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 Post subject: Native Seed Companies
PostPosted: Mon Oct 02, 2006 5:56 pm 
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Joined: Mon Feb 06, 2006 10:10 am
Posts: 793
Location: zone 7a-OKC
I plan to order some native plant seeds for winter sowing, and especially those that attract or host various butterflies. I know Prairie Moon is a good company (per Garden Watchdog), but native seeds are so darned expensive! PM seeds to be the most reasonable I've found, and their seeds are $2/packet. Wonder why native seeds are more expensive than other ornamentals.

Anyway, I was curious as to whether any of you had ordered native seeds, what company, and did you have good luck with them.

Thanks for any input.

Susan


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PostPosted: Tue Oct 03, 2006 2:11 am 
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Joined: Wed Jan 25, 2006 10:14 am
Posts: 31
Location: WI z4
While it is true that many of the common garden seeds can be purchased for less than $2 a pkt, many less common ornamentals are $3 or more a pkt. The common ones have been in mass agricultrual production for centuries. That lowers the cost. The sunflower seeds that I use to feed the birds are less than $10 for 50 lbs. Native plant seeds (and the less common ornamentals and vegetables) are produced in much smaller quantities. Some also require specialized equipment to harvest the seed. Many are more difficult to grow and to propagate. Some species only produce a few seeds. All these things increase the cost.

That being said, I agree that buying a lot of native plants and seeds can put a kink in the budget rather quickly :lol: .

I don't know of any nursery/company that beats (or even equals) Prairie Moon in variety or value. I've ordered from them many times and have always been satisified.
http://www.prairiemoon.com/

One company that I have ordered from that does have some seed for $1 a pkt is Prairie Seed Source. The quantities in the pkts are smaller, but if you only want to start a few plants they might be a good alternative:
http://users.ameritech.net/rasillon/Seed.html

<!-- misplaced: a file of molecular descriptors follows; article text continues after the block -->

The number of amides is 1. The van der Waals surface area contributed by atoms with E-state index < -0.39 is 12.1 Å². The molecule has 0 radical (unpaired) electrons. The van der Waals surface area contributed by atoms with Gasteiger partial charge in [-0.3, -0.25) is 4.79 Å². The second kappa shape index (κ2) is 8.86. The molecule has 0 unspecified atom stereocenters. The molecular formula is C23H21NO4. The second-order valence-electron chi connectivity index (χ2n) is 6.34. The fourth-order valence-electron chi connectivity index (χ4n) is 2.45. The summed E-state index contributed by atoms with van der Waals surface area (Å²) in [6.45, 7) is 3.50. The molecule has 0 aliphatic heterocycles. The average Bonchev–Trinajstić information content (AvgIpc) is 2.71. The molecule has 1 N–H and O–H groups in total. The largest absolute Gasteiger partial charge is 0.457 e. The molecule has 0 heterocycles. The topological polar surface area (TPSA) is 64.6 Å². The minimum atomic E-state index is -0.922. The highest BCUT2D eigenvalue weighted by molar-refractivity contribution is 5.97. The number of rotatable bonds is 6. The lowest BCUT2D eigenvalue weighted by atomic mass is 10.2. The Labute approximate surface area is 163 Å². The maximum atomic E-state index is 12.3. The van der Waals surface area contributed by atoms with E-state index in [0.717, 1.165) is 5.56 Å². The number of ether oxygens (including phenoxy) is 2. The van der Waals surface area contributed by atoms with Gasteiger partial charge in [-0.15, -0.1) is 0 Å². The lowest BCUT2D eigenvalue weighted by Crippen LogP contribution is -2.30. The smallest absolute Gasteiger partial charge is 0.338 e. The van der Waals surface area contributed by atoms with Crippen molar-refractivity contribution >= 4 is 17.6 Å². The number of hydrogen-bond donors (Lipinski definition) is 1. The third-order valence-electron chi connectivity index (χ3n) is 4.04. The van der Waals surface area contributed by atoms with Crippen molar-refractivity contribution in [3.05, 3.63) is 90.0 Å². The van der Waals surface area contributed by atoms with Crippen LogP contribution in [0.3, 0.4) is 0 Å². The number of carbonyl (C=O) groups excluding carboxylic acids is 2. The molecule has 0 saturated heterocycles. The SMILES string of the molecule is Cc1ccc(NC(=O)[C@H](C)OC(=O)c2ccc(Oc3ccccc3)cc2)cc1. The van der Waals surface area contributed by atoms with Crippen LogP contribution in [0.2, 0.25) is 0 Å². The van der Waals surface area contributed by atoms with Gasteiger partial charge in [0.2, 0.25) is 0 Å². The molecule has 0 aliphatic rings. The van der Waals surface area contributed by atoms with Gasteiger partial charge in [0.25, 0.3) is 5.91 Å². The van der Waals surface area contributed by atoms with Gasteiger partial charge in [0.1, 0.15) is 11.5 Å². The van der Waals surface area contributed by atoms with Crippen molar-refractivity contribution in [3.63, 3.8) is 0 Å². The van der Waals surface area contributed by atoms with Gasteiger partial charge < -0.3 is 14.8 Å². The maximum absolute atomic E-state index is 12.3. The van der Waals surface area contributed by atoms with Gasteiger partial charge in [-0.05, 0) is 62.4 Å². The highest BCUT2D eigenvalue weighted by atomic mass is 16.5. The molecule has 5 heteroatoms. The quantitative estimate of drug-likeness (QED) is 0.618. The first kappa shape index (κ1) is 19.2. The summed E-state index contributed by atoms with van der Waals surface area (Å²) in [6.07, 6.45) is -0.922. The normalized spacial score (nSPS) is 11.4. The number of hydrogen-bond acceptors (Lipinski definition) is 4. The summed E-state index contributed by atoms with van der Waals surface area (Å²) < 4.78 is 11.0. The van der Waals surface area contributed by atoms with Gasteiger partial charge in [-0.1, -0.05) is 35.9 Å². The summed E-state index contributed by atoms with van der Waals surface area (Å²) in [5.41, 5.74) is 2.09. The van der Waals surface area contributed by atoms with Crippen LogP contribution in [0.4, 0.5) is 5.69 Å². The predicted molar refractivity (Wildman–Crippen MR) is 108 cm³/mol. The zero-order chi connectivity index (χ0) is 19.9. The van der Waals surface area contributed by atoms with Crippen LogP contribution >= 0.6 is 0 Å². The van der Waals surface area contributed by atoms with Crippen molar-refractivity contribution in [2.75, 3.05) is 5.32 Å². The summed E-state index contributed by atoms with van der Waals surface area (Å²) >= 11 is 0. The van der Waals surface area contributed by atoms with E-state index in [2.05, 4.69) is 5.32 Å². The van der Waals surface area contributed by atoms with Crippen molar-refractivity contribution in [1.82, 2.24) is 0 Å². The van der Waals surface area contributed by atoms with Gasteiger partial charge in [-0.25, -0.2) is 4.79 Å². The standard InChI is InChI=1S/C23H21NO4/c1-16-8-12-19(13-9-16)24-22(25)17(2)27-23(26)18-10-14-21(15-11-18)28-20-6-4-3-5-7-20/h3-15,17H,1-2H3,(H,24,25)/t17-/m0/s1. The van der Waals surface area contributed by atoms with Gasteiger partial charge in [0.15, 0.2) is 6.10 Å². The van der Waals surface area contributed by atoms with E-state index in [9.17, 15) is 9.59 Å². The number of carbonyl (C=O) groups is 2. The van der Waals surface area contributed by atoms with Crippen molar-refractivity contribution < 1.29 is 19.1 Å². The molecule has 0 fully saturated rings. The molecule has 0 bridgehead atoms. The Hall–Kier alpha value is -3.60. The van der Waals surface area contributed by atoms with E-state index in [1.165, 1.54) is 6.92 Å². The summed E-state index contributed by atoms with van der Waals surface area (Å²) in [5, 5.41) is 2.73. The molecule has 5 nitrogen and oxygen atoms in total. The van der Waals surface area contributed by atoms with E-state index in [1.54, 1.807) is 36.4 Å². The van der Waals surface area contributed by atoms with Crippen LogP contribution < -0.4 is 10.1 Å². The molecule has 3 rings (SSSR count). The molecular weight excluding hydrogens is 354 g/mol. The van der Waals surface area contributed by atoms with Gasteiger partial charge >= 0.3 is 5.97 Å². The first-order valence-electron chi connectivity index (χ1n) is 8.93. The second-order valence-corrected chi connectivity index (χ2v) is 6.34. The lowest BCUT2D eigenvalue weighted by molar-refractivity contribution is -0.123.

Two companies that have more southern selections are Easy Wildflowers and Native American Seed. Easy Wildflowers are $2.50 a pkt with a generous quantity of seeds. I have not ordered from Native American Seed (their plants wouldn't do too well in my Z4 winters), but they do have some pkts for $1.50.
http://www.easywildflowers.com/Seeds.htm
http://www.seedsource.com/catalog/botanical.asp

Trading seeds with other butterfly enthusiasts might be another option worth exploring.


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 Post subject:
PostPosted: Fri Oct 06, 2006 6:15 pm 
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Joined: Fri Jan 27, 2006 9:09 pm
Posts: 13
Location: Calgary, zone 3
You might be interested in Alplains. They have a terrific selection of North American native plants, including many alpines. The prices for the seed volumes supplied are much less than I am used to paying for interesting species.

I have not yet ordered from them, but, now having received the free catalogue, I think I'll have to!

Their website is www.alplains.com.


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 Post subject:
PostPosted: Sat Oct 07, 2006 8:08 am 
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Joined: Mon Mar 13, 2006 4:28 pm
Posts: 148
Location: Pt. Orchard, WA
Up north there is a small company; Whatcom seed, that carries many exotics and natives. Some can be a bit pricey, but if you are into rare or somewhat strange plants, they are worth looking into.

http://seedrack.com/

_________________
"There is always some madness in love. But there is also always
some reason in madness."


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 Post subject:
PostPosted: Fri Oct 13, 2006 7:02 pm 
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Joined: Mon Feb 06, 2006 9:10 pm
Posts: 38
Location: colorado
hello northeastwisc;
I'm west and southwest and
God Willing will someday soon return to the desert and continue my work with desert sands and endemic caespitose short grasses.... Can't reasonably evaluate your links because there is always the possibility that a company's catalog goes into more detail than what is portrayed on the internet...>> particular formats (ie.extensive charts and an approach that pushes me beyond a certain perspective/consumer buying)are more important to me ....{i.e biology/ecology/genetics}